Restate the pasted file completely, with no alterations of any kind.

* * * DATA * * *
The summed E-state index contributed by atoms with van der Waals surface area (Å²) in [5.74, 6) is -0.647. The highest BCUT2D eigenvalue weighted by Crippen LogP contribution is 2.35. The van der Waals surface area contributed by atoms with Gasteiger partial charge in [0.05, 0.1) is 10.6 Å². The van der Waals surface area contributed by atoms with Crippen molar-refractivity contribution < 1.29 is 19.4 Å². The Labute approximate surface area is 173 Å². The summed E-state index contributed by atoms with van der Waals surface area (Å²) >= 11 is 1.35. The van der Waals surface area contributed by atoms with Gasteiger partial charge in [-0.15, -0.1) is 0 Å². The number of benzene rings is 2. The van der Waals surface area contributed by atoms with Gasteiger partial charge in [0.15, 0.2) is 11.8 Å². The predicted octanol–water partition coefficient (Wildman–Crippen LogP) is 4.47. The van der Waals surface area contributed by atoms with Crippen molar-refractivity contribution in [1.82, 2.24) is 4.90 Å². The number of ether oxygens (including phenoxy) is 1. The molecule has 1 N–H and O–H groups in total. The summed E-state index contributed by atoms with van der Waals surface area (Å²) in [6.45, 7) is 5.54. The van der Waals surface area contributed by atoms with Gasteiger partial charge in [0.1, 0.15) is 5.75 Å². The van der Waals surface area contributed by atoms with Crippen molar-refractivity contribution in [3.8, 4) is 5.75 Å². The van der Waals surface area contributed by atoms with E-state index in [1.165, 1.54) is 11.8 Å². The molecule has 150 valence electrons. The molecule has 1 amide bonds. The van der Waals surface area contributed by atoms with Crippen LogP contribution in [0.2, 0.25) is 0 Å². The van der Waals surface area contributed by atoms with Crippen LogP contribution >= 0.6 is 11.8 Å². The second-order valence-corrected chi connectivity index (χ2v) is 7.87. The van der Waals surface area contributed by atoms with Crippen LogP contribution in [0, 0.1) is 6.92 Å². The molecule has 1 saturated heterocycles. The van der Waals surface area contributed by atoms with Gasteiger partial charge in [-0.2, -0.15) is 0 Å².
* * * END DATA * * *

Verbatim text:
The summed E-state index contributed by atoms with van der Waals surface area (Å²) in [5.74, 6) is -0.647. The highest BCUT2D eigenvalue weighted by Crippen LogP contribution is 2.35. The van der Waals surface area contributed by atoms with Gasteiger partial charge in [0.05, 0.1) is 10.6 Å². The van der Waals surface area contributed by atoms with Crippen molar-refractivity contribution < 1.29 is 19.4 Å². The Labute approximate surface area is 173 Å². The summed E-state index contributed by atoms with van der Waals surface area (Å²) >= 11 is 1.35. The van der Waals surface area contributed by atoms with Gasteiger partial charge in [-0.15, -0.1) is 0 Å². The number of benzene rings is 2. The van der Waals surface area contributed by atoms with Gasteiger partial charge in [0.15, 0.2) is 11.8 Å². The predicted octanol–water partition coefficient (Wildman–Crippen LogP) is 4.47. The van der Waals surface area contributed by atoms with Crippen molar-refractivity contribution in [1.82, 2.24) is 4.90 Å². The number of ether oxygens (including phenoxy) is 1. The molecule has 1 N–H and O–H groups in total. The summed E-state index contributed by atoms with van der Waals surface area (Å²) in [6.45, 7) is 5.54. The van der Waals surface area contributed by atoms with Gasteiger partial charge in [0.1, 0.15) is 5.75 Å². The van der Waals surface area contributed by atoms with Crippen molar-refractivity contribution in [3.8, 4) is 5.75 Å². The van der Waals surface area contributed by atoms with E-state index in [1.165, 1.54) is 11.8 Å². The molecule has 150 valence electrons. The molecule has 1 amide bonds. The van der Waals surface area contributed by atoms with Crippen LogP contribution in [0.2, 0.25) is 0 Å². The van der Waals surface area contributed by atoms with Crippen LogP contribution >= 0.6 is 11.8 Å². The second-order valence-corrected chi connectivity index (χ2v) is 7.87. The van der Waals surface area contributed by atoms with Crippen LogP contribution in [0, 0.1) is 6.92 Å². The molecule has 1 saturated heterocycles. The van der Waals surface area contributed by atoms with Gasteiger partial charge in [-0.2, -0.15) is 0 Å².